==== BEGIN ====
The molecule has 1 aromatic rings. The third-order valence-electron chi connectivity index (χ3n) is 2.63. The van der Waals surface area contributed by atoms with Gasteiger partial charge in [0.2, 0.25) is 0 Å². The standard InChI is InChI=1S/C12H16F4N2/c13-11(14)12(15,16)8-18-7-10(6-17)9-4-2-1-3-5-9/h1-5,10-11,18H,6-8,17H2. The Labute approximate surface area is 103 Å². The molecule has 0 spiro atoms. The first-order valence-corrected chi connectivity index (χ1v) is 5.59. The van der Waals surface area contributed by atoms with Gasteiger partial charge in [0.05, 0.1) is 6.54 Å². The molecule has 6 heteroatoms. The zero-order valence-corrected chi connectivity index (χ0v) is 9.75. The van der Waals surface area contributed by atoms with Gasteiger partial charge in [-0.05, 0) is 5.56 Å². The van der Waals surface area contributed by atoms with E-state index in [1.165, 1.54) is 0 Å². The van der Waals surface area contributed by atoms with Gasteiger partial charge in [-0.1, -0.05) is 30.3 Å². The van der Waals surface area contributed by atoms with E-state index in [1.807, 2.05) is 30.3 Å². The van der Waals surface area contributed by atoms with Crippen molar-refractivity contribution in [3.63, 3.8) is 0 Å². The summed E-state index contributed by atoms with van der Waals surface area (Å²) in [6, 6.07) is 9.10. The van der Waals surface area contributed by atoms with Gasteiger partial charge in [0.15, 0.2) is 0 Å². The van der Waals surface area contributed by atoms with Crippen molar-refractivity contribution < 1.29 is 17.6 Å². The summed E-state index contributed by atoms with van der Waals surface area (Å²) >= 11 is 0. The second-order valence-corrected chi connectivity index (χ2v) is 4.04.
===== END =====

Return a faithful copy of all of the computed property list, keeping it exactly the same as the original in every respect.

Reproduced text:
The molecule has 1 aromatic rings. The third-order valence-electron chi connectivity index (χ3n) is 2.63. The van der Waals surface area contributed by atoms with Gasteiger partial charge in [0.2, 0.25) is 0 Å². The standard InChI is InChI=1S/C12H16F4N2/c13-11(14)12(15,16)8-18-7-10(6-17)9-4-2-1-3-5-9/h1-5,10-11,18H,6-8,17H2. The Labute approximate surface area is 103 Å². The molecule has 0 spiro atoms. The first-order valence-corrected chi connectivity index (χ1v) is 5.59. The van der Waals surface area contributed by atoms with Gasteiger partial charge in [0.05, 0.1) is 6.54 Å². The molecule has 6 heteroatoms. The zero-order valence-corrected chi connectivity index (χ0v) is 9.75. The van der Waals surface area contributed by atoms with Gasteiger partial charge in [-0.05, 0) is 5.56 Å². The van der Waals surface area contributed by atoms with E-state index in [1.165, 1.54) is 0 Å². The van der Waals surface area contributed by atoms with Gasteiger partial charge in [-0.1, -0.05) is 30.3 Å². The van der Waals surface area contributed by atoms with E-state index in [1.807, 2.05) is 30.3 Å². The van der Waals surface area contributed by atoms with Crippen molar-refractivity contribution in [3.63, 3.8) is 0 Å². The summed E-state index contributed by atoms with van der Waals surface area (Å²) in [6, 6.07) is 9.10. The van der Waals surface area contributed by atoms with Gasteiger partial charge in [0.15, 0.2) is 0 Å². The van der Waals surface area contributed by atoms with Crippen molar-refractivity contribution < 1.29 is 17.6 Å². The summed E-state index contributed by atoms with van der Waals surface area (Å²) >= 11 is 0. The second-order valence-corrected chi connectivity index (χ2v) is 4.04.